In response to Giudice-Tompson's email and others, the UW Pain Group issued a written statement Wednesday saying that it promotes the idea of balance, that opioids must be available to those who need them and that misuse, abuse and diversion must be controlled.
Separately, on April 5, two days after the story ran, a doctor who heads another group that is trying to curtail inappropriate use of opioids emailed the World Health Organization, asking it to end its relationship with the UW Pain Group.
"Many public health experts believe that aggressive promotion of opioids for chronic non-cancer pain and deregulation of physician prescribing are the main causes of this public health disaster," Andrew Kolodny, a New York psychiatrist and president of Physicians for Responsible Opioid Prescribing, said in his email to WHO. "The Wisconsin group has played a prominent role in this effort on behalf of pharmaceutical companies."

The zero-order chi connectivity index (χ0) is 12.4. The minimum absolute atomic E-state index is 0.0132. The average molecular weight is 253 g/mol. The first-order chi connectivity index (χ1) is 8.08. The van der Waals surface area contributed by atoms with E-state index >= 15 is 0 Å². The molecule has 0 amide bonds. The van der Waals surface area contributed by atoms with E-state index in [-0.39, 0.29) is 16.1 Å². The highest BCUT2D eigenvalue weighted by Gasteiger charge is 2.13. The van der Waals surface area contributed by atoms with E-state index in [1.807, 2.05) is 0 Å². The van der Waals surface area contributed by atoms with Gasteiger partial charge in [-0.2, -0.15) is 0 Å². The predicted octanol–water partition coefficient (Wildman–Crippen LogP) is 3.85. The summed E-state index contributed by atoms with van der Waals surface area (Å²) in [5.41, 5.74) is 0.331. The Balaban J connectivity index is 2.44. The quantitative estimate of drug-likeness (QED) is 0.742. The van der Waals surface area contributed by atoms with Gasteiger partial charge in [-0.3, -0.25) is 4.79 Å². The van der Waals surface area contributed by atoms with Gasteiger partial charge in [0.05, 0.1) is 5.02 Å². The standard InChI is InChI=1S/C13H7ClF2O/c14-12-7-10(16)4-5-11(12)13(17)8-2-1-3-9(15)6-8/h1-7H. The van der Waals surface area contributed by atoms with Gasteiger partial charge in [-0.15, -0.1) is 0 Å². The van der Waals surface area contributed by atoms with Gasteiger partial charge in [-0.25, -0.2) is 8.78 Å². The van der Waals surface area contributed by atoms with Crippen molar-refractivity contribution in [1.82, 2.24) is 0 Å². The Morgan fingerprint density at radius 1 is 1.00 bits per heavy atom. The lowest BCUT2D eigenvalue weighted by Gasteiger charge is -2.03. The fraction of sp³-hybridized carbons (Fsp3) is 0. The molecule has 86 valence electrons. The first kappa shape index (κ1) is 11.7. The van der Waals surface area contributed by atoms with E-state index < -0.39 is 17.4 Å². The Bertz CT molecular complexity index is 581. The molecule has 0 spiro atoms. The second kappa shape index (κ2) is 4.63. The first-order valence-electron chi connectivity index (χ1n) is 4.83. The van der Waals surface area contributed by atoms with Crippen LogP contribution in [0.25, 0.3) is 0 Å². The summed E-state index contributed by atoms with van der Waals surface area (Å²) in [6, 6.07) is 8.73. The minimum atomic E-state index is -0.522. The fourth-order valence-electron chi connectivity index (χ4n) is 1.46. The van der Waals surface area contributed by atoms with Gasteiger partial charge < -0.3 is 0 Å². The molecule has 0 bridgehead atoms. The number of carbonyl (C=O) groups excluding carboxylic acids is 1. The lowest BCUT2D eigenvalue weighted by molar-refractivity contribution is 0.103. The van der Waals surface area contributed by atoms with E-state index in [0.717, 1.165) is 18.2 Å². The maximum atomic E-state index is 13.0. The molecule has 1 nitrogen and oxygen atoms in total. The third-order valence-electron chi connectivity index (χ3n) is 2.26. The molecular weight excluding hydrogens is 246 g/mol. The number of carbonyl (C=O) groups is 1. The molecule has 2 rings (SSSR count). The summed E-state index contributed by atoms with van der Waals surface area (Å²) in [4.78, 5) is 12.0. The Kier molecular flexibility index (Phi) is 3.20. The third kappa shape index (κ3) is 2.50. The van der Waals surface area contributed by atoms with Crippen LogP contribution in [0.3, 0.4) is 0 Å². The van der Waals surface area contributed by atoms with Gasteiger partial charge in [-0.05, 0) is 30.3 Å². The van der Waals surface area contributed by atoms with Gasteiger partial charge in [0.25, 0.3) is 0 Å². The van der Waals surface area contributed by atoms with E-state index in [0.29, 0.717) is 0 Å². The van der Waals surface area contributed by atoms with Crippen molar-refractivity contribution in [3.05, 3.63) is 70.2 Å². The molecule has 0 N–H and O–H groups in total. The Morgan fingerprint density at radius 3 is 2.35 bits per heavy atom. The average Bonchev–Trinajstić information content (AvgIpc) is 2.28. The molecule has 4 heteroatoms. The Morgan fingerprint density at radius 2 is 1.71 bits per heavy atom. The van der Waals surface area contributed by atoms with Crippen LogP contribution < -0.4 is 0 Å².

On April 11, Cecilia Sepulveda, a doctor with WHO in Geneva, Switzerland, replied, saying WHO was looking into the matter.
Sepulveda and other WHO officials could not be reached for comment.
Last week, UW issued a statement on behalf of Robert Golden, dean of the medical school, saying the money the UW Pain Group got from drug companies came as unrestricted gifts that conformed to university regulations and standards.
Golden's statement said that in September 2010, the UW Pain Group successfully reapplied to be a WHO collaborating center so that it could continue to address the lack of access to opioids for pain relief around the world.